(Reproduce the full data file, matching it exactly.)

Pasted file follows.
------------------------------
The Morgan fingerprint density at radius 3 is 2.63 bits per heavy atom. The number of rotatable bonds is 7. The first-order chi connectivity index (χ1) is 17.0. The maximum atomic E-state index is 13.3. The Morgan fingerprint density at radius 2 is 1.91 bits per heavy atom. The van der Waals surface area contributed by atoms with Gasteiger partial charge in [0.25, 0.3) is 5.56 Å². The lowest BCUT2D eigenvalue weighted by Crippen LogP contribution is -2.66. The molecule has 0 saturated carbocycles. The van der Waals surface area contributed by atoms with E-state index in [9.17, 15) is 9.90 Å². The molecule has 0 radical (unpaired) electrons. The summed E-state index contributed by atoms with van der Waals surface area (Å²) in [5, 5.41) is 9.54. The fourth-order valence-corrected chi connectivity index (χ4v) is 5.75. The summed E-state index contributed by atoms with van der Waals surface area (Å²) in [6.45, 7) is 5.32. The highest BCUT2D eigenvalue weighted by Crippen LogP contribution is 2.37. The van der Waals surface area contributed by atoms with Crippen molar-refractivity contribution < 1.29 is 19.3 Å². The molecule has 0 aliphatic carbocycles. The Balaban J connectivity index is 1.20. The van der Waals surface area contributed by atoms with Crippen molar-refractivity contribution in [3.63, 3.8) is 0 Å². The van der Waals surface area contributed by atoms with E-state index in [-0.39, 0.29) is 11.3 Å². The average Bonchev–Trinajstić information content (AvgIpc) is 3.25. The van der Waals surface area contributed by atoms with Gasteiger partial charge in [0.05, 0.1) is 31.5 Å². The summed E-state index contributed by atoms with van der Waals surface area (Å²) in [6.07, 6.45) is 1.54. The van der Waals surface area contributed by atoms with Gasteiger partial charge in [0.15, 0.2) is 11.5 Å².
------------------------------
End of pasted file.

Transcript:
The Morgan fingerprint density at radius 3 is 2.63 bits per heavy atom. The number of rotatable bonds is 7. The first-order chi connectivity index (χ1) is 17.0. The maximum atomic E-state index is 13.3. The Morgan fingerprint density at radius 2 is 1.91 bits per heavy atom. The van der Waals surface area contributed by atoms with Gasteiger partial charge in [0.25, 0.3) is 5.56 Å². The lowest BCUT2D eigenvalue weighted by Crippen LogP contribution is -2.66. The molecule has 0 saturated carbocycles. The van der Waals surface area contributed by atoms with E-state index in [9.17, 15) is 9.90 Å². The molecule has 0 radical (unpaired) electrons. The summed E-state index contributed by atoms with van der Waals surface area (Å²) in [5, 5.41) is 9.54. The fourth-order valence-corrected chi connectivity index (χ4v) is 5.75. The summed E-state index contributed by atoms with van der Waals surface area (Å²) in [6.45, 7) is 5.32. The highest BCUT2D eigenvalue weighted by Crippen LogP contribution is 2.37. The van der Waals surface area contributed by atoms with Crippen molar-refractivity contribution < 1.29 is 19.3 Å². The molecule has 0 aliphatic carbocycles. The Balaban J connectivity index is 1.20. The van der Waals surface area contributed by atoms with Crippen molar-refractivity contribution in [3.63, 3.8) is 0 Å². The van der Waals surface area contributed by atoms with E-state index in [-0.39, 0.29) is 11.3 Å². The average Bonchev–Trinajstić information content (AvgIpc) is 3.25. The van der Waals surface area contributed by atoms with Gasteiger partial charge in [0.05, 0.1) is 31.5 Å². The summed E-state index contributed by atoms with van der Waals surface area (Å²) in [6.07, 6.45) is 1.54. The van der Waals surface area contributed by atoms with Gasteiger partial charge in [0.15, 0.2) is 11.5 Å².